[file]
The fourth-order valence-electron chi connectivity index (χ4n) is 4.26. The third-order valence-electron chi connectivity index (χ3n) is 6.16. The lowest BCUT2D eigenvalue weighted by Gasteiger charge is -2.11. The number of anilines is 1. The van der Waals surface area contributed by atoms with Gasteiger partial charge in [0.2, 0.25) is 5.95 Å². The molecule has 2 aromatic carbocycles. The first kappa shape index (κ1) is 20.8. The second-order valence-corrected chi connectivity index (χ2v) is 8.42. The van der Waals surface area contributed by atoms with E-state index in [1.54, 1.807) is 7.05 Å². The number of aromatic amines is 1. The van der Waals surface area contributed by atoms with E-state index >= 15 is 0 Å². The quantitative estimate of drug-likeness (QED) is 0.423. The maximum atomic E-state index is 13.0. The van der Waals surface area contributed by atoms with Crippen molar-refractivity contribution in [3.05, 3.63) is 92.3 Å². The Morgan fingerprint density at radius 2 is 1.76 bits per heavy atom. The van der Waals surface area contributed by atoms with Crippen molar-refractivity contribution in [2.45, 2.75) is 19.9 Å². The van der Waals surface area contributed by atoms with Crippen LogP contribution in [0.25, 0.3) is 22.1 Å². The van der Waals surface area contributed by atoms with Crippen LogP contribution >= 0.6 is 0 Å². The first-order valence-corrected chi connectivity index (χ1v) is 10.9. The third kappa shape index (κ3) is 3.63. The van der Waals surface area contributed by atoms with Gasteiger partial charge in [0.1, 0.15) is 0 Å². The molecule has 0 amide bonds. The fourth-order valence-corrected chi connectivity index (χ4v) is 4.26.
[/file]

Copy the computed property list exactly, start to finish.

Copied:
The fourth-order valence-electron chi connectivity index (χ4n) is 4.26. The third-order valence-electron chi connectivity index (χ3n) is 6.16. The lowest BCUT2D eigenvalue weighted by Gasteiger charge is -2.11. The number of anilines is 1. The van der Waals surface area contributed by atoms with Gasteiger partial charge in [0.2, 0.25) is 5.95 Å². The molecule has 2 aromatic carbocycles. The first kappa shape index (κ1) is 20.8. The second-order valence-corrected chi connectivity index (χ2v) is 8.42. The van der Waals surface area contributed by atoms with E-state index in [1.54, 1.807) is 7.05 Å². The number of aromatic amines is 1. The van der Waals surface area contributed by atoms with E-state index >= 15 is 0 Å². The quantitative estimate of drug-likeness (QED) is 0.423. The maximum atomic E-state index is 13.0. The van der Waals surface area contributed by atoms with Crippen molar-refractivity contribution in [3.05, 3.63) is 92.3 Å². The Morgan fingerprint density at radius 2 is 1.76 bits per heavy atom. The van der Waals surface area contributed by atoms with Crippen molar-refractivity contribution in [2.45, 2.75) is 19.9 Å². The van der Waals surface area contributed by atoms with Crippen LogP contribution in [0.25, 0.3) is 22.1 Å². The van der Waals surface area contributed by atoms with Crippen LogP contribution >= 0.6 is 0 Å². The first-order valence-corrected chi connectivity index (χ1v) is 10.9. The third kappa shape index (κ3) is 3.63. The van der Waals surface area contributed by atoms with Gasteiger partial charge in [0.1, 0.15) is 0 Å². The molecule has 0 amide bonds. The fourth-order valence-corrected chi connectivity index (χ4v) is 4.26.